A noisy audience is a problem for many presenters. Just remember that most of the audience wants to hear you, and will appreciate you quieting those who are distracted by other matters.
Here are 20 suggestions to get your audience to be quiet and pay attention, which is something all presenters need to achieve from time to time.
1.- Use lighting to your advantage.
It is best to have the room well lit prior to the performance and the stage not really lit at all. Then just before the program is to begin, you dip the lights two or three times. This gets almost everyone’s attention and they will quiet down. Secondly, leave the house lights dim and bring up the lights on the stage. Now you have the focus of the room on the stage, so folks are going to be essentially looking that way now.
2.- Stand still.
Just stand still and relaxed. Gaze quietly around until everyone is silent, then begin. This may take some time, and may need courage, but it will work.
3.- Use your arms.
The signal for silence is to put your arms out wide in front, palms down and slowly move them down at the same speed as the quiet descends.
4.- Ring a bell.
Take a small bell and ring it when you need to start speaking. This is particularly helpful for events such as training courses where you will be stopping for exercises. An improvised alternative is to tap the side of a drinking glass with a pen. This is not as loud, but can still be effective if the room is not too large.
5.- Just say ssshhhh…
A neat trick is to quietly say ‘shhh’ so it comes out as a long ‘shhhhhhhhh’ sound. What often happens here is that other members of the audience joins you. This can be combined with using your arms.
6.- Encourage ssshhhh…
A collaborative variation on the above is to say ‘If you’re ready to begin, just say sssshhhh’. In this way, people who are listening will join you. Others will also join in and hence amplify and spread the hushing.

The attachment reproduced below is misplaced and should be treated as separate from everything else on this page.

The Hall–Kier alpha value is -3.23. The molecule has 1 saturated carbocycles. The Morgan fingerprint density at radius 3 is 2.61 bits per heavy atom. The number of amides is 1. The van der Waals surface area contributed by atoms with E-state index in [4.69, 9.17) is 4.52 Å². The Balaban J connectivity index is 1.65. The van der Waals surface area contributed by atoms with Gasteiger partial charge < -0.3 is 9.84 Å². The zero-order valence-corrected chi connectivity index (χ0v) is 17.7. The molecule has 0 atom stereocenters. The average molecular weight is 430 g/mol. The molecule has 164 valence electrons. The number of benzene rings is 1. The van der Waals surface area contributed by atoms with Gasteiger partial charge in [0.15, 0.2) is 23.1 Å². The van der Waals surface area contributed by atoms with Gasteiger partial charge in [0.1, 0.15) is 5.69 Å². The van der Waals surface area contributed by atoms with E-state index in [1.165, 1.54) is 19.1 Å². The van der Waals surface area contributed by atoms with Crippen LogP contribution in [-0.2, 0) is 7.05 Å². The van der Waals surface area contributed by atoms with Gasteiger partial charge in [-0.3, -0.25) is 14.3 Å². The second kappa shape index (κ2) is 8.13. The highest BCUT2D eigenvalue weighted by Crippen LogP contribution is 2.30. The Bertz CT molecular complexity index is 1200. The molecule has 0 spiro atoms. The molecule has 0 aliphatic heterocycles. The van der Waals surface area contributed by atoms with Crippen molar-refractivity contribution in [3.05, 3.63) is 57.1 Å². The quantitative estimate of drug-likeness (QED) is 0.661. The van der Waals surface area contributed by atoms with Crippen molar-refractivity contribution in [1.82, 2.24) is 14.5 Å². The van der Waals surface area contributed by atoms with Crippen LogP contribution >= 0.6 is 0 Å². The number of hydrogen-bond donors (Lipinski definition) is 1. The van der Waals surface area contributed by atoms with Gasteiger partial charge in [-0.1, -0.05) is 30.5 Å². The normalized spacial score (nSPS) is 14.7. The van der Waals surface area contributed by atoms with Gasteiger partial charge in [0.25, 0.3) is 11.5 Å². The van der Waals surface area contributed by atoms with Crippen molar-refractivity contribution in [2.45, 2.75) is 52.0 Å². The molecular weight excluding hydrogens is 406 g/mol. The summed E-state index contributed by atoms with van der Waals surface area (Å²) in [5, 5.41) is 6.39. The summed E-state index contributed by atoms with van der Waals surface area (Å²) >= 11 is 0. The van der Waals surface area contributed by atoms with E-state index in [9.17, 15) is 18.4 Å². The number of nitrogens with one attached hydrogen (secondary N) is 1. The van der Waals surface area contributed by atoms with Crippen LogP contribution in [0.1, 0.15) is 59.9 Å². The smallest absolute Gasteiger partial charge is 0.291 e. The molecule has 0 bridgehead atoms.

7.- Start talking.
Start with a loud comment that does not directly ask for quiet but is clearly louder than the noise and is indirectly addressed at those who are talking. “ ALL RIGHT! Let’s Get Going! ..”.
8.- Ask for quiet.
Ask in a general way for quiet without directly addressing the noisy people. “Ok, we’re ready to begin. Can we have some quiet now please?”
9.- Speak directly.
Speak directly to the people who are being noisy. This may be needed if they are ignoring other signals for quiet. “Excuse me — yes, you — could you be quiet now please so we can begin?”
10.- Ask “What’s up?”
Assume that people are talking about what you have said and perhaps have not understood something (or maybe cannot hear you well). “I can hear some discussion — could you share? What’s your concern?”
11.- Point out the problem.
Make a pointed comment that identifies the problem being caused. For example, there are people who want to listen. “There are people at the back who are talking and I can see that this is disturbing others. Can we have quiet so everyone can hear, please?”
12.– Start and hope for the best.
Just start your talk and hope that those who are talking will politely quiet down and pay attention. “Have you ever ridden a bike in a rainstorm? …”
13.- Start with a loud, inconsequential comment.
Use of sarcasm or other biting wit. Do this only in extreme situations and when you really know what you are doing! “Hey there! Do you want to come up here and do the talking? No? Well be quiet and listen, then.”
14.- Select a popular song that most people in your audience are likely to know and play it loudly.
For instance, play Pharell’s “Because I’m Happy” the moment the ballroom doors open. Loop the song to play two or three times. The premise is to have everyone coming in the door start singing and dancing to the song. This gets everyone’s attention on the same thing (rather than hundreds of individual conversations). Once the song stops it will be fairly easy to shift the attention to the Master of Ceremonies.
15.- Plan an invocation at the beginning of your event.
You’ll be amazed at how quickly people quiet down when they realize that someone is about to say a prayer.
16.- Ask everyone who IS listening to you to start a steady, synchronized clap.
Keep it going for 30 seconds to a minute. Slowly, the chatterboxes will realize that some thing is happening and they’ll quiet down.
17.- Start a guided-response chant with everyone who IS listening.
“When I say UCONN, you say Huskies. UCONN….Huskies!… UCONN! … Huskies! and
continue until you have the attention of the room.
18.- Ask everyone who IS listening to gently tap their knives against their glasses.
If you get enough people tapping the glass, it definitely grabs the attention of their chattering neighbors.
19. – Look directly at people who are talking during your presentation.
If they continue to talk, then stop talking until they notice. If this doesn’t work, ask them if you are too loud for them or if you are interrupting them. The audience will laugh and the offenders will quiet down.
20.- It is also imperative that the act you are about to introduce be entirely ready.
That means tuned up, plugged in, if you can swing it, and warmed up. You’ll lose everything you created if the act you introduces takes ten minutes to get started.
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